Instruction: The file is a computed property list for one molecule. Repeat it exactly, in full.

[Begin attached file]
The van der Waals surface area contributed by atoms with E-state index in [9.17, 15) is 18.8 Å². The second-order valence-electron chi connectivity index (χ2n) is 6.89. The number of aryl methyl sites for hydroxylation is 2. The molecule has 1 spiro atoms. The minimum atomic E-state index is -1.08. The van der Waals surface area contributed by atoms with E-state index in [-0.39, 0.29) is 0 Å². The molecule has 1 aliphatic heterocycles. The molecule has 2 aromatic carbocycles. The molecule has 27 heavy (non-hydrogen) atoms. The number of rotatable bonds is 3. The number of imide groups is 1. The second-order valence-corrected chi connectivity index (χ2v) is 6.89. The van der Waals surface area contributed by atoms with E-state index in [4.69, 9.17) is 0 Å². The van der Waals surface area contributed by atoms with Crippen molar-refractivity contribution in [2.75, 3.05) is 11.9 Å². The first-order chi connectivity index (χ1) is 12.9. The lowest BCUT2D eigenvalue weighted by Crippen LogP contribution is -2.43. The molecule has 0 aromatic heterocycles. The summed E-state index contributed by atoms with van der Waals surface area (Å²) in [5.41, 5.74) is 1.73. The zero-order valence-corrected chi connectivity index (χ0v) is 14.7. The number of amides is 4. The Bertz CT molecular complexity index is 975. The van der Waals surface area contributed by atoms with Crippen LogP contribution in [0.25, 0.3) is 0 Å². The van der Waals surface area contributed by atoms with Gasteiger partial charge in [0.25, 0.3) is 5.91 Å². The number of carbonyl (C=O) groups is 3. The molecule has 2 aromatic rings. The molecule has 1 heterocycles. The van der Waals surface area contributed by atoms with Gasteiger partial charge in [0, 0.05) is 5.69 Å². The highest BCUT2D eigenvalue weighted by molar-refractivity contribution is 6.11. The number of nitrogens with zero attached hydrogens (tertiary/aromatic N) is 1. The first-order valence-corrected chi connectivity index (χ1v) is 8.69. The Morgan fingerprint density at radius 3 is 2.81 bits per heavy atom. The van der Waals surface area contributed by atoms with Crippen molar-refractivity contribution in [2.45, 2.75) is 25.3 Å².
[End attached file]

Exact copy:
The van der Waals surface area contributed by atoms with E-state index in [9.17, 15) is 18.8 Å². The second-order valence-electron chi connectivity index (χ2n) is 6.89. The number of aryl methyl sites for hydroxylation is 2. The molecule has 1 spiro atoms. The minimum atomic E-state index is -1.08. The van der Waals surface area contributed by atoms with E-state index in [-0.39, 0.29) is 0 Å². The molecule has 1 aliphatic heterocycles. The molecule has 2 aromatic carbocycles. The molecule has 27 heavy (non-hydrogen) atoms. The number of rotatable bonds is 3. The number of imide groups is 1. The second-order valence-corrected chi connectivity index (χ2v) is 6.89. The van der Waals surface area contributed by atoms with E-state index in [4.69, 9.17) is 0 Å². The van der Waals surface area contributed by atoms with Crippen molar-refractivity contribution in [2.75, 3.05) is 11.9 Å². The first-order chi connectivity index (χ1) is 12.9. The lowest BCUT2D eigenvalue weighted by Crippen LogP contribution is -2.43. The molecule has 0 aromatic heterocycles. The summed E-state index contributed by atoms with van der Waals surface area (Å²) in [5.41, 5.74) is 1.73. The zero-order valence-corrected chi connectivity index (χ0v) is 14.7. The number of amides is 4. The Bertz CT molecular complexity index is 975. The van der Waals surface area contributed by atoms with Crippen LogP contribution in [0.25, 0.3) is 0 Å². The van der Waals surface area contributed by atoms with Gasteiger partial charge in [0.25, 0.3) is 5.91 Å². The number of carbonyl (C=O) groups is 3. The molecule has 2 aromatic rings. The molecule has 1 heterocycles. The van der Waals surface area contributed by atoms with Gasteiger partial charge in [0, 0.05) is 5.69 Å². The highest BCUT2D eigenvalue weighted by molar-refractivity contribution is 6.11. The number of nitrogens with zero attached hydrogens (tertiary/aromatic N) is 1. The first-order valence-corrected chi connectivity index (χ1v) is 8.69. The Morgan fingerprint density at radius 3 is 2.81 bits per heavy atom. The van der Waals surface area contributed by atoms with Crippen molar-refractivity contribution in [2.45, 2.75) is 25.3 Å².